Algebraic Fractions

Algebraic Fractions

Just like with numerical fractions, simplifying algebraic fractions is simply about finding common factors in the numerator and denominator. The only difference is how we find the factors – with algebraic expressions, we have to factorise them first. 

 We need to start by factorising both the numerator and denominator. In this case, we can take out a factor of 3 from both. 

\begin{aligned} \frac{3p+9}{9p+15} = \frac{3(p+3)}{3(3p+5)} \end{aligned}

It’s now easy to see that the numerator and denominator have a common factor of 3, so we can divide both the numerator and denominator by 3. 

\begin{aligned}  \frac{3(p+3)}{3(3p+5)} = \frac{p+3}{3p+5} \end{aligned}

Since we took out the highest common factor at the beginning, the fraction is in its simplest form.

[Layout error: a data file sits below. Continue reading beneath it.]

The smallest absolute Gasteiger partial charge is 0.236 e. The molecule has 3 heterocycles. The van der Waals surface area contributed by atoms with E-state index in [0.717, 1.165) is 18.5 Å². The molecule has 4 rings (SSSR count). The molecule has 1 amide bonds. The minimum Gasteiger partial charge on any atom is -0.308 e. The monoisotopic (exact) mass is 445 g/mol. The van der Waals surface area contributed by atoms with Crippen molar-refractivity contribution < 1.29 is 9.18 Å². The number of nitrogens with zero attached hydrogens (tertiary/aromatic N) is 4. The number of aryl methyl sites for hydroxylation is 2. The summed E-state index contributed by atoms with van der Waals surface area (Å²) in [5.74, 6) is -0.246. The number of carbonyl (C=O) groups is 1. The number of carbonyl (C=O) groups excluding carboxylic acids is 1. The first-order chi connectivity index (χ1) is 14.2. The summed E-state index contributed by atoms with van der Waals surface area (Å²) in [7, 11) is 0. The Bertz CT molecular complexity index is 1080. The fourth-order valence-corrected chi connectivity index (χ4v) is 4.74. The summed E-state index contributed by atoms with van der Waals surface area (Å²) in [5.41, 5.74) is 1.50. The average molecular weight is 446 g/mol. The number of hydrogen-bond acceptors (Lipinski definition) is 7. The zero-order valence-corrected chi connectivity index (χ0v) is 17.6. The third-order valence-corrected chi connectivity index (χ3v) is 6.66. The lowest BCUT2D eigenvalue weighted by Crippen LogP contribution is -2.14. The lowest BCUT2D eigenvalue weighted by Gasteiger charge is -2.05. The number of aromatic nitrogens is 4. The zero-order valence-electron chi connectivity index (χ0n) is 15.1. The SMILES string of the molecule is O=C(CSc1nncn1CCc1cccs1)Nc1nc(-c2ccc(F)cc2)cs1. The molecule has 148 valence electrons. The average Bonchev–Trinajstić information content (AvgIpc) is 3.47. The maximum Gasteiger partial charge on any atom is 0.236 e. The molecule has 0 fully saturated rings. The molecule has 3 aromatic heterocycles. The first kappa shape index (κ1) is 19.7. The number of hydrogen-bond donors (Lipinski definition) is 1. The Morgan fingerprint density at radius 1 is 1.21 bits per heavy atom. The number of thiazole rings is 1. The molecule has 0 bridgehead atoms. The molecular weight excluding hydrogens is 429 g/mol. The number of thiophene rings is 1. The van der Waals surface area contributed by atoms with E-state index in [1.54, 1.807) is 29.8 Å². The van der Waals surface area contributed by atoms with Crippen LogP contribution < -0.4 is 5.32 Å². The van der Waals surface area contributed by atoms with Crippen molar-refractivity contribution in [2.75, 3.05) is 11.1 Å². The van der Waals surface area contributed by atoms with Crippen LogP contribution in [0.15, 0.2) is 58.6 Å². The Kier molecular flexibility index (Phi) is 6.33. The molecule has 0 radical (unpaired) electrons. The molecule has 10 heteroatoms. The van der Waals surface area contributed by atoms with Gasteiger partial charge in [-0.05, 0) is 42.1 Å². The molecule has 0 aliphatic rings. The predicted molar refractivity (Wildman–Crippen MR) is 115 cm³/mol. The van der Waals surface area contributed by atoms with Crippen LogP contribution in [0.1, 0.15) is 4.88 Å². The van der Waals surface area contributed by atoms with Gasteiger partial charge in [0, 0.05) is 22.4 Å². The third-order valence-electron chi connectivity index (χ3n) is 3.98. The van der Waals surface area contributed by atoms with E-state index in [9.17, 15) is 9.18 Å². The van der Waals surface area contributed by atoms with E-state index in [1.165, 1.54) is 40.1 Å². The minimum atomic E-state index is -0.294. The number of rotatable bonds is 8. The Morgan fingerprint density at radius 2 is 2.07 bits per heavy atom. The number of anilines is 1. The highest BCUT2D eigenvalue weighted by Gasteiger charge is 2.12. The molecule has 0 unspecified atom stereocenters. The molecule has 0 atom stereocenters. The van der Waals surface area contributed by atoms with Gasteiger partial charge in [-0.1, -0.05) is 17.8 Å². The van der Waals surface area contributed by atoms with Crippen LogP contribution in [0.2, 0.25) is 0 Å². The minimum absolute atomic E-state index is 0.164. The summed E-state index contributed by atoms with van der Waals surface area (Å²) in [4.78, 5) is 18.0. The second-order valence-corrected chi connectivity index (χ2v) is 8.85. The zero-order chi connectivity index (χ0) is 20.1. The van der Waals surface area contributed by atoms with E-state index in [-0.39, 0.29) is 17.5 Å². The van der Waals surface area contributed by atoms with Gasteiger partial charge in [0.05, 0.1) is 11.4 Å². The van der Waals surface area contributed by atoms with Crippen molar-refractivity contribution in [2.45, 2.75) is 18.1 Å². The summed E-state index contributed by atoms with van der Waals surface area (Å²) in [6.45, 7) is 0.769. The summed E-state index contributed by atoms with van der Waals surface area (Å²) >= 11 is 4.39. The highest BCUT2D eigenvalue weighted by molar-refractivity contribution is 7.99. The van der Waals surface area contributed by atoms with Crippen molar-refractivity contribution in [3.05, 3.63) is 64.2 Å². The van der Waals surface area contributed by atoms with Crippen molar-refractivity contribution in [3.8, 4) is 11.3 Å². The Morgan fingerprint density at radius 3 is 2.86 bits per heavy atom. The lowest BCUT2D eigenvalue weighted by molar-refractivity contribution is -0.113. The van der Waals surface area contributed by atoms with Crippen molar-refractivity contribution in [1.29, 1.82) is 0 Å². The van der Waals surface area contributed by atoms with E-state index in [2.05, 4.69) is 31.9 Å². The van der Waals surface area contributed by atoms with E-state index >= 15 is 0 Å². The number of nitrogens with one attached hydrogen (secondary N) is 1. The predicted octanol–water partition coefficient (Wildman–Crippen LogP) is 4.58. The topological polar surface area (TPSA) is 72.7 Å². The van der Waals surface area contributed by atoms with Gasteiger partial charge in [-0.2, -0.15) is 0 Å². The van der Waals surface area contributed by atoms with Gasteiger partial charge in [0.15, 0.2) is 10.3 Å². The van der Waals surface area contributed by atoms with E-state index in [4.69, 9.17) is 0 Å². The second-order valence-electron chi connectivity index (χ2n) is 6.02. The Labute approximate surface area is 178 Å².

The process is exactly the same as in example 1; we just have slightly more complex expressions to factorise. It can help to consider them separately, rather than in the fraction. 

3x^2+12x = 3x(x+4)\\x^2-x-20=(x-5)(x+4)

Now, we can put this back into our fraction: 

\begin{aligned}  \frac{3x^2+12}{x^2-x-20} = \frac{3(x+4)}{(x-5)(x+4)} \end{aligned}

As you can see, (π‘₯ + 4) is common to the numerator and denominator so we can divide both by (π‘₯ + 4).

\begin{aligned} \frac{3(x+4)}{(x-5)(x+4)} = \frac{3}{(x-5)} \end{aligned}

Just as before, we need to factorise the numerator and denominator. This time, it’s easier to factorise the denominator so we’ll start with that. 


Now, we can assume that (𝑦 + 7) or (𝑦 – 7) is a factor of the numerator – this makes it much easier to factorise. 


This time, (𝑦 – 7) is common to the numerator and denominator so we can divide both by (𝑦 – 7).

\begin{aligned} \frac{5y^2-27y-56}{y^2-4} &= \frac{(5y+8)(y-7)}{(y+7)(y-7)} \\ &= \frac{5y+8}{y-7}\end{aligned}

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